If someone has a more elegant solution for this I’d be happy to know.


  5. Hi Tal!
    I find your tips very useful for easening the tedium of updating R. Right now, I am having some problems when I try to extend your approach to try something a bit more complicated. Let me explain.

    I first downloaded the excellent RAndFriends program from the statconn website :
    I find this “package” of R (and additional packages) to be quite useful for integrating R and MS excel (I work on a pc with win XP). Updating is quite easy because a new version of RAndFriends is provided with every new version of R. However, I use some packages not included in the RAndFriends package. I would like to keep these extra packages separate from the RAndFriends lot so that I need to exclusively update only these with a new version of R. It is here that I am having some trouble.

    Your approach worked fine for me in the first step – in creating a global library folder with the command : old.R.RunMe. I now get
    > Sys.getenv(“R_LIBS”)
    [1] “C:/PROGRA~1/R/library”
    I tried to create an extra library folder by including the following command in the /etc/ file :
    I then installed the ctv package with the following commands :
    pkgs<- "ctv"
    destDir<- "C:\Program Files\R\library3"
    install.packages(pkgs, lib="C:\Program Files\R\library2",destdir = destDir,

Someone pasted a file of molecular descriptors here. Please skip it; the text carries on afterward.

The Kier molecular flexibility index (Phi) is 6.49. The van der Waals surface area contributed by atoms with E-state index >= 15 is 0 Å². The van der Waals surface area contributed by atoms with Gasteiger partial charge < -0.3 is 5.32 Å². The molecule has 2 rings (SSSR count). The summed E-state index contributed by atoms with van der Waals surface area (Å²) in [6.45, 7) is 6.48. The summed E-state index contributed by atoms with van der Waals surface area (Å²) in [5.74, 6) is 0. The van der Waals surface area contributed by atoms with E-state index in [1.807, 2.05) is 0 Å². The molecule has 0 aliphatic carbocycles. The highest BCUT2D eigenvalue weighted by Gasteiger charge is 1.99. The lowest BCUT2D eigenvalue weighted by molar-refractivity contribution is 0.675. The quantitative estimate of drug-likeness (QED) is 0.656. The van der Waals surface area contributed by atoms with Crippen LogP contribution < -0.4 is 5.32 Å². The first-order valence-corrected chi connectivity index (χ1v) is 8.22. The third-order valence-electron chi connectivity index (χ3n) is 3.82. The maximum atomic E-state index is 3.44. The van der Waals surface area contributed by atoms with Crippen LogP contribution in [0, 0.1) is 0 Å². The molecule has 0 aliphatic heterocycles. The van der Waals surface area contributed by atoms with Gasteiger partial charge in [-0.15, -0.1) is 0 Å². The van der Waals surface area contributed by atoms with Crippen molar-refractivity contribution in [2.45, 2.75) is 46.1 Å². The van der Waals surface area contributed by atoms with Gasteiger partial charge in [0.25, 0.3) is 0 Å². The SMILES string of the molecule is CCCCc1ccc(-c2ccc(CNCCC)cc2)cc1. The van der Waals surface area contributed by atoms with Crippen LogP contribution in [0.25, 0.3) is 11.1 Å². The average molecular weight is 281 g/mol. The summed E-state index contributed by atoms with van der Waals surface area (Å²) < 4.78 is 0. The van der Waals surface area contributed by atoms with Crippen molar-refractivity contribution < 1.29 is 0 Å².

dependencies = c("Depends", "Imports", "LinkingTo","Suggests", "Enhances"),
    type = "win.binary")
    This worked all right. The command library(ctv) responded positively. But the new problem was that I could not now load the packages from the global library folder. I would like to know how I can work with multiple library folders.
    I did not succeed either in installing to the "R_LIBS_USER" folder. I got the following error message there :
    'lib = "R_LIBS_USER"' is not writable
    Error in install.packages(pkgs, lib = "R_LIBS_USER", destdir = destDir, :
    unable to install packages
    I would appreciate any help that I can get.

    1. Hi Ravi.

      First, It seems like you might have permission errors. Please see my more updated post on:

      Second, You need to have two libraries defined. The way I did it in the code is to not use
      But instead use:

      All you need to enter in it is the “global library folder” you use. In my case I used:

      p.s: I believe using the code for the old and new R would do this for you…

      I hope this helps.

  6. The step that you mention early-on in your discussion: